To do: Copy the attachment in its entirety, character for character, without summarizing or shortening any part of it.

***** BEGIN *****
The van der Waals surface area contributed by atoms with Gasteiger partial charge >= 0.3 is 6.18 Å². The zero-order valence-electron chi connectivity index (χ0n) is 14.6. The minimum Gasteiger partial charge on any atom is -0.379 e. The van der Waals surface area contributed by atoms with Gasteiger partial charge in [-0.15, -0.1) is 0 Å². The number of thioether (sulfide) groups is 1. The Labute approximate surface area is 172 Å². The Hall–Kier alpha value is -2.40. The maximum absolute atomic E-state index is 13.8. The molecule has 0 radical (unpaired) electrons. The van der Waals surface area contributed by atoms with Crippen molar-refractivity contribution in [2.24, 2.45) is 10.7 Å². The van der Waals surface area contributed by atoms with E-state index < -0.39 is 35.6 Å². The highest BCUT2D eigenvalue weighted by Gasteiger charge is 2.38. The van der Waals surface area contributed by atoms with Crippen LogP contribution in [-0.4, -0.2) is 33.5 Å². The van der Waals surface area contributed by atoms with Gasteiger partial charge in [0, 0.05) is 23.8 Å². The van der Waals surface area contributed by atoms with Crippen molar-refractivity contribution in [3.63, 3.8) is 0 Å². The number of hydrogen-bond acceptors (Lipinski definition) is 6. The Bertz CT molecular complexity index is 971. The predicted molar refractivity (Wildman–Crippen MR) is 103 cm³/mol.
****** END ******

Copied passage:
The van der Waals surface area contributed by atoms with Gasteiger partial charge >= 0.3 is 6.18 Å². The zero-order valence-electron chi connectivity index (χ0n) is 14.6. The minimum Gasteiger partial charge on any atom is -0.379 e. The van der Waals surface area contributed by atoms with Gasteiger partial charge in [-0.15, -0.1) is 0 Å². The number of thioether (sulfide) groups is 1. The Labute approximate surface area is 172 Å². The Hall–Kier alpha value is -2.40. The maximum absolute atomic E-state index is 13.8. The molecule has 0 radical (unpaired) electrons. The van der Waals surface area contributed by atoms with Crippen molar-refractivity contribution in [2.24, 2.45) is 10.7 Å². The van der Waals surface area contributed by atoms with E-state index < -0.39 is 35.6 Å². The highest BCUT2D eigenvalue weighted by Gasteiger charge is 2.38. The van der Waals surface area contributed by atoms with Crippen LogP contribution in [-0.4, -0.2) is 33.5 Å². The van der Waals surface area contributed by atoms with Gasteiger partial charge in [0, 0.05) is 23.8 Å². The van der Waals surface area contributed by atoms with Crippen molar-refractivity contribution in [3.63, 3.8) is 0 Å². The number of hydrogen-bond acceptors (Lipinski definition) is 6. The Bertz CT molecular complexity index is 971. The predicted molar refractivity (Wildman–Crippen MR) is 103 cm³/mol.